Deborah Burns, Shaker Cities of Peace, Love and Union:  A History of the Hancock Bishopric, (Hanover: University Press of New England, 1993), pgs. 52-53.

Please note, this concert is limited to the invited audience and will be broadcast live on WAMC starting at 7pm and continues until 8:30 pm.


letter writing

Date : August 17, 2020

Today seems a good one to talk about mail, since the United States Postal Service is in a funding crisis and it is a service that many rely upon.

How do you communicate with others?  The best method seems the most direct– meeting face to face.  What if this is not an option?   Would you email, text or consider rolling up your sleeves, finding some paper and ink and sitting down to write a letter?

We (me, Camphill Village, & Hancock Shaker Village) are embarking on a collaboration to make artwork together.  Unfortunately due to Covid we cannot gather together, but we can collaborate together by using alternate means of communication–letter writing. Letter writing was very important to the Shakers, for it kept the various Villages in Union. It kept them together.

“Of course, for much of the 19th century, Shakers kept in contact by writing letters. Family elders wrote frequently, and their letters were read aloud to Believers during evening events known as union or reading meetings. As a journal kept at the Mount Lebanon East Family (probably written by Sister Jane Shearer) stated on May 19, 1867, “This afternoon we had the reading of several letters from Pleasant Hill, Kentucky and they were all interesting.” Indeed, the reading of letters from distant communities must have been one of the many regular duties of family and ministry elders; on April 8, 1876, a Mount Lebanon Church family journal notes that there was “a reading meeting this morn, [and Elder Giles Avery] read to them letters from Groveland, Philadelphia, and other places,” and then in the afternoon he read the letters to the Center, Second, and South Families as well.” 

Shaker Museum Mount Lebanon, “How Shakers Kept Union Remotely,” June 16, 2020, (accessed on August 17, 2020).

Along with letters, I am mailing sheets of paper hand painted with coreopsis ink made from the plants grown at Hancock and printed paper with oak leaves gathered from Camphill.  They sent me beautifully bound blank books and cards to write upon.  As our materials crossover the Taconic Mountain range and land in our studios, we roll up our sleeves and get to work.



three essentials

Date : August 10, 2020

This past week, Sarah Margolis-Pineo, Curator at Hancock Shaker Village and I went on a field trip to meet our collaborator at Camphill Village for a tour.  It wasn’t the astoundingly beautiful and plentiful herb garden or creative energy found in the neat stacks of bound books and elaborate calligraphy that took my breath away (and believe me they did), but the three essentials that Camphill is founded on.

Three Essentials

1—Recognition that in every human being lives an eternal healthy spirit no matter the disability.

2—Every human being has the right and responsibility to learn and develop.

3—Continuous striving to create community.


wearing color

Date : July 31, 2020

How do you pick the colors of your clothes?  What if you could only wear colors that you could dye, would this limit your palatte? Or might it open up a rainbow?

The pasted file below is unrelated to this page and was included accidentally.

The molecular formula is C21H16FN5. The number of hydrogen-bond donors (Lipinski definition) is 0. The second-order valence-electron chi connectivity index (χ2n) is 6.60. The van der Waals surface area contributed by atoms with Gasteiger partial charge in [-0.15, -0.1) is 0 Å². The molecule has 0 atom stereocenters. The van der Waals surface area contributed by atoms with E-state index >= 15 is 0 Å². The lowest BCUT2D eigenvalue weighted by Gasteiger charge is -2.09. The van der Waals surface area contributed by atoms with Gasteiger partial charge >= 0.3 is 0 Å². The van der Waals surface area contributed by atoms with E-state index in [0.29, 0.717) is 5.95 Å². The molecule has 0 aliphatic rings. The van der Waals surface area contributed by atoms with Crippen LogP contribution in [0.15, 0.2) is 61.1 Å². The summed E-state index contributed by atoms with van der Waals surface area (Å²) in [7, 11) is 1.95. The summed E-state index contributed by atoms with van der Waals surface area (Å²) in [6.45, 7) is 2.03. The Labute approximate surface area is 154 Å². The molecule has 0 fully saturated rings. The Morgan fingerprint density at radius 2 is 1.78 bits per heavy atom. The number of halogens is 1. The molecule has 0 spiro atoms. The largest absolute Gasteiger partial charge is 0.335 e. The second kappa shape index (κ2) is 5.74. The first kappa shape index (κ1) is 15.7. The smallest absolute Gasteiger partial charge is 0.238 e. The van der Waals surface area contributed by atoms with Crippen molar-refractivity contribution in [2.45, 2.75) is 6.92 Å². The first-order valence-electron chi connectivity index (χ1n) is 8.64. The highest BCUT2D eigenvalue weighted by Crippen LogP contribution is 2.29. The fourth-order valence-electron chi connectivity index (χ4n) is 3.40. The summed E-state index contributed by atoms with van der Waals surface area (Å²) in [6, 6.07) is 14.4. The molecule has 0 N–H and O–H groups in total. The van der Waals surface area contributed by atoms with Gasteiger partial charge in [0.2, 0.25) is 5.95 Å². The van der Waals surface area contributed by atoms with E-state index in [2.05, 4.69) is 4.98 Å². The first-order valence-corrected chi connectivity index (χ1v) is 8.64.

indigo dye bath

Recently, I read that the Shakers were allowed to wear any color they could dye themselves, and that fact stopped me in my tracks.  I imagined that the Sisters and Brethren would be clad in garments that were ‘drab’ in color and hadn’t imagined them wearing bright salmon—maybe made from a madder dye bath or pink from cochineal.

shades of madder

“Believers were told they might use any color they could dye themselves, and dye books indicate how broad that color range actually was.  Besides the popular (and practical) blue and the butternut shades, recipes for red, black, “lead or mouse color,” salmon, pink, yellow green, drab, brown, purple, crimson, lavender, scarlet, orange, buff, blue-black and slate were given.  Yellow was not used extensively, and the number of dye recipes for red shades, and, interestingly recipes for the brightest colors (orange, bright green, purple) often specified for dyeing on silk.” 1

coreopsis solar dye

“A variety of other dyestuffs were used during the remainder of the summer. Some were gathered or procured locally (purslain, hemlock, beech bark, sorrel, sumac), but most were purchased from chemist.  A wide range of dyestuffs and chemical “assistants” is mentioned in Shaker account and receipt books.  Cochineal, madder indigo, and logwood were common purchases; and alum, cream of tart, copperas, and bitrio were common setting agent, or mordant, purchases. Other dyestuffs—aleppo galls, camwood, brazilwood, fustic, annatto, redwood, catchetu, weld, and woad—were also mentioned.” (2)

coreopsis gathered from Hancock Shaker Village dye garden

At the moment, madder, woad, weld, and coreopsis are growing in the dye garden at Hancock Shaker Village and indigo in my dye garden.  For cochineal, indigo, logwood, fustic, brazilwood, my source is none other than Botanical Colors.   Purslain, hemlock, beech, sorrel and sumac are easily foraged.  And over the next few months, I will start to make a dye book filled with all the shades of colors worn by Shakers.  

Beverly Gordon, Shaker Textile Arts, (Univesity Press of New England:  Hanover, NH, 1980), pg. 78, 76


hand held

Category : Artists at Work
Date : July 17, 2020

wool handcarders, niddy noddys, spinning wheel parts and wooden mitten molds.

‘tunnel’ bonnet forms for a sister, wide brimmed brethren hat forms and boxes for linen thread.

elegantly curved carpet beaters, irons of all shapes and sizes, sieves and hoes.

potato mashers & bowls, drying racks and butter churns, and rows and rows of wooden buckets.

wide baskets, tall baskets, baskets with handles, baskets without, baskets with woven wire bottoms.

looms and great spinning wheels lined up at the starting gate, ready to spin raw wool into thread. 

flat floor brooms, small handheld brooms, and mops with heads made from rags.